Former Tate Gallery director Alan Bowness has died aged 93.
Bowness, who was also an art historian and critic, was the director of the Tate Gallery between 1980 and 1988.
During his time at Tate, Bowness created the Clore Wing at the Tate Gallery on Millbank and was involved in the development of Tate Liverpool, which opened in 1988. He also began the preparations for Tate St Ives, which opened in 1993.
The Turner Prize was established under Bowness’s directorship in 1984 as an initiative to foster interest in contemporary British art.
As an art critic in the 1950s and 1960s, Bowness wrote for The Observer, The Times Literary Supplement and The Burlington magazine, among others. He became a regional art officer for the arts council in 1956, responsible for South West England. He also began teaching at the Courtauld Institute of Art in the 1950s.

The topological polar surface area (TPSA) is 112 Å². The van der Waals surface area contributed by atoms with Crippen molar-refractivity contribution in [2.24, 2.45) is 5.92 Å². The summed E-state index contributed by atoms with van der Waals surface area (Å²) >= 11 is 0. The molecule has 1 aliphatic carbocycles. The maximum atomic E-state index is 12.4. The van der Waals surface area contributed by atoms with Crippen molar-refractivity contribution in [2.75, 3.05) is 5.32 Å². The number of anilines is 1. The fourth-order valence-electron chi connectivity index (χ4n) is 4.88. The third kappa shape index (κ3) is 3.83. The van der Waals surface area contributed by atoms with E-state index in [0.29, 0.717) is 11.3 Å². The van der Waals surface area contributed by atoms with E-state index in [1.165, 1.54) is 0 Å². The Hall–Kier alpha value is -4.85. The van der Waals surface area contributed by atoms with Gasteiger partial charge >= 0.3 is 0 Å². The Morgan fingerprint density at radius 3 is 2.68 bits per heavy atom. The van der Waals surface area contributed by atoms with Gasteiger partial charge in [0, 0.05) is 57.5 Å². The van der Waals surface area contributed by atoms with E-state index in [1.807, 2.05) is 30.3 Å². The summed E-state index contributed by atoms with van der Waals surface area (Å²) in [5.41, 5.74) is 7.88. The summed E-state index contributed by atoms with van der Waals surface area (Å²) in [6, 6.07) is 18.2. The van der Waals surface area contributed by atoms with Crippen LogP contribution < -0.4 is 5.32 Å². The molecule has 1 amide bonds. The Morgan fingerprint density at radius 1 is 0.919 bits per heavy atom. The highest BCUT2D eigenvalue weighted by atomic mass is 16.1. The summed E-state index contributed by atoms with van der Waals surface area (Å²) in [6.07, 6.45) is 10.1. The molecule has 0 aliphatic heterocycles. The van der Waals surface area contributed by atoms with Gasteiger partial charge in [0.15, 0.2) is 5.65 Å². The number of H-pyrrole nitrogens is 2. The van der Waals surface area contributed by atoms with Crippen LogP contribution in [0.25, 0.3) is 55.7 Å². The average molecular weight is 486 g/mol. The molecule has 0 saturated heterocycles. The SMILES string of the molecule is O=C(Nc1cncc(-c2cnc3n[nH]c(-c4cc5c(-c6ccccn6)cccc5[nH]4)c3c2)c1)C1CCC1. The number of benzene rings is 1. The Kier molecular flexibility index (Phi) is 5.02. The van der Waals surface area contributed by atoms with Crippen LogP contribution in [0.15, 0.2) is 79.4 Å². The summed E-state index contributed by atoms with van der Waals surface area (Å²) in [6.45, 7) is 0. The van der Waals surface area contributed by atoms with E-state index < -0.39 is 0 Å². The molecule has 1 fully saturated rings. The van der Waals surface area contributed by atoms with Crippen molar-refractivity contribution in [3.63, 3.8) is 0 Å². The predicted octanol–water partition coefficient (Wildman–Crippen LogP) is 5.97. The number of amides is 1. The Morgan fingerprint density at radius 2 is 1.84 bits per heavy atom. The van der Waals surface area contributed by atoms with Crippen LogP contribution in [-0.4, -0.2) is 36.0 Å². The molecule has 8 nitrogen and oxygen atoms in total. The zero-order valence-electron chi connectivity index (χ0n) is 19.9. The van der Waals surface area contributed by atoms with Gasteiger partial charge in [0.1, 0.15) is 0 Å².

After retiring from the Tate, Bowness became the director of the Henry Moore Foundation, setting up the Henry Moore Institute in Leeds, Yorkshire. He was made a CBE in 1976 and knighted in 1988. He was also an honorary fellow of the Royal College of Art, the Courtauld Institute of Art and Downing College, Cambridge.